Take us back to the beginning of your artistic journey! What was your first memorable encounter with the world of art?
When I was about 5 years of age, I recall we had a postcard of a self-portrait by the Renaissance artist Raphael that he painted in 1506. I took custodianship of it as I was certain we were friends, and that image has always been with me. I still have it – it has travelled with me all over the world. It was probably because of that painting that I believed art and artists could touch the world in a unique kind of way.
Throughout your youth you lived in a variety of countries including Australia, Scotland and South Africa. How did this upbringing shape your worldview and artistic development?
I always felt there were different places to explore and experience; Stirling Castle could even be described as one of my first playgrounds, as we lived at the bottom of Castle Hill when I was younger. Having travelled so extensively, it became clear there was always more to see and I enjoy that immensely, but I realised as well there really is no place like home.
You’ve produced work in different media, including printmaking, drawing, painting and sculpture. What do you enjoy most about being able to work across a range of artistic disciplines?
Working across mediums offers scope for exploring different ways of speaking about themes and ideas. At the moment I am really focused on image making using photography and also works on paper, as they offer a range of possibilities and approaches in bringing my research and interests to exhibition.
Throughout your career to date, what kinds of topics and themes have proved to be the most creatively fertile?
Landscape and its histories are fascinating, or as I have recently been exploring, the landspace. I am really interested in how a revaluation of a western canon of landscape might propose a philosophical standpoint that includes indigenous and western perspectives. The landspace is an ideal way of exploring an ongoing set of cultural narratives around our land story.
You’ve contributed work to Museum of Brisbane’s latest exhibition Life in Irons – what drew you to the concept behind the exhibition?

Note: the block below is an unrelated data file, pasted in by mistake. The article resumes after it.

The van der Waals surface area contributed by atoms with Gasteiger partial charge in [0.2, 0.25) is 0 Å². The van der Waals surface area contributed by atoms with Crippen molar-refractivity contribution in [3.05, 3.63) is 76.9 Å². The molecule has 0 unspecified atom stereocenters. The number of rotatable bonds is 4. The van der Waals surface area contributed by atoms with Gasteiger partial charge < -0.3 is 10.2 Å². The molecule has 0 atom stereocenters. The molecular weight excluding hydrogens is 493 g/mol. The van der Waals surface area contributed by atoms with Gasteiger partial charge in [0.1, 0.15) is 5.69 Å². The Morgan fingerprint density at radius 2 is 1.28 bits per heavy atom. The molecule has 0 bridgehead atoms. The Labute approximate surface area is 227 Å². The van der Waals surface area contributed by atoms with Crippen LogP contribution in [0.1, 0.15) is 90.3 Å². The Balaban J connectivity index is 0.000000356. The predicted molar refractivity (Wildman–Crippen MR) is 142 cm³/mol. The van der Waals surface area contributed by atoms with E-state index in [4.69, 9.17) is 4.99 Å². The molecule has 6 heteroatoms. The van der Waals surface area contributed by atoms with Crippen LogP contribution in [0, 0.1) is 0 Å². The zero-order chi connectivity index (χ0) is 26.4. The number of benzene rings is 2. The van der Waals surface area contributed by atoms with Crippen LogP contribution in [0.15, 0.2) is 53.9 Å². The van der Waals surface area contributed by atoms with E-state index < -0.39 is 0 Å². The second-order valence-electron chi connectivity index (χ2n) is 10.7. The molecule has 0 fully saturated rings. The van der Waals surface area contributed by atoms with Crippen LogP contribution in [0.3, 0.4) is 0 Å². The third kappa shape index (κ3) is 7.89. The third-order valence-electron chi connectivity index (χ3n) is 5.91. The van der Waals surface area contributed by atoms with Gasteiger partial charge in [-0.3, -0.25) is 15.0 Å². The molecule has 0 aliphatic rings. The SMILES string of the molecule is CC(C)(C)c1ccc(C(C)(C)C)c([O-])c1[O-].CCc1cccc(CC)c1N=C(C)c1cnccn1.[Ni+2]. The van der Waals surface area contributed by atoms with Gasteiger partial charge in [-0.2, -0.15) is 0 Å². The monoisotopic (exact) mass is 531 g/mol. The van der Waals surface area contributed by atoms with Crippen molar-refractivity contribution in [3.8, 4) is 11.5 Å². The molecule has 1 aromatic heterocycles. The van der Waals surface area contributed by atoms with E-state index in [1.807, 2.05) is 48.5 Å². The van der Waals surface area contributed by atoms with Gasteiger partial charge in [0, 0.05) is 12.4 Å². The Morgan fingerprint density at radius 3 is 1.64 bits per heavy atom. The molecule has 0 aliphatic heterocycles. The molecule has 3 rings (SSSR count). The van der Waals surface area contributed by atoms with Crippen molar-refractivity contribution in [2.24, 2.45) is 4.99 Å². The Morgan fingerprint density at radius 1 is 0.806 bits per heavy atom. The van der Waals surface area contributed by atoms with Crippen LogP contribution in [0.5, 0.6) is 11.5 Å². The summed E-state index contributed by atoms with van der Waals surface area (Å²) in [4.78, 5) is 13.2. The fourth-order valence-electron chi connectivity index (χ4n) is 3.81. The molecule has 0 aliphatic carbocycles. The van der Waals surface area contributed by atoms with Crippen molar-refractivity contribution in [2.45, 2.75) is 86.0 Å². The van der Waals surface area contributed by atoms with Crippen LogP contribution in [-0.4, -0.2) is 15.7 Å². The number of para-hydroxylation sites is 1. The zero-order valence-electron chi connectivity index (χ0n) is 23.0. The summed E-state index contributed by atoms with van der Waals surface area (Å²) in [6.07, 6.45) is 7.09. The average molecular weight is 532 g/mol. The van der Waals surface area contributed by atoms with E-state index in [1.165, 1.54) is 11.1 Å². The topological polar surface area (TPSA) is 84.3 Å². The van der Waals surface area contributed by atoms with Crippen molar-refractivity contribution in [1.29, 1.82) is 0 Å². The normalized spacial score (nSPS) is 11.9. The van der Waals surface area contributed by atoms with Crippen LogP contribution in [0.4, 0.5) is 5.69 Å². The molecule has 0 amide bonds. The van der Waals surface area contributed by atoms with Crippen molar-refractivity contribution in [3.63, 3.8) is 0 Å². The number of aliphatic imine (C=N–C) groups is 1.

The invitation from Renai Grace, the museum’s director, to contribute was very attractive. Renai has been very supportive of my work, and gave me a great deal of freedom to interpret the exhibition theme in the commissioned work. When an institution provides that kind of opportunity, it is a very appealing environment to work in.
What can you tell us about your contribution to the exhibition and its conceptual direction?
The work contemplates the natural environment and ecology of the Brisbane area and climate, and acknowledges the presence of people here prior to colonisation of the space. I was quite interested in how an image might begin to convey a sense of beauty, but also how it could suggest an unknown world with an edge of mystery.
What would you hope audiences take away from experiencing this Life in Irons first hand?
I would hope the exhibition as a whole helps to give unique historical and cultural insight into that particular era of Brisbane and the surrounding region, and I am confident it does. It’s a landmark exhibition, and one I was really pleased to be able to contribute work to.
What are you currently finding inspiring about the world around you?
Planning my next body of work, and considering how audiences might receive that. It will be shown in London next year, and hopefully here as well. I will exhibit pieces I am developing around themes of the ‘landspace’; audiences here are receptive to the nuances of history, and I’m looking forward to introducing some of those concepts abroad.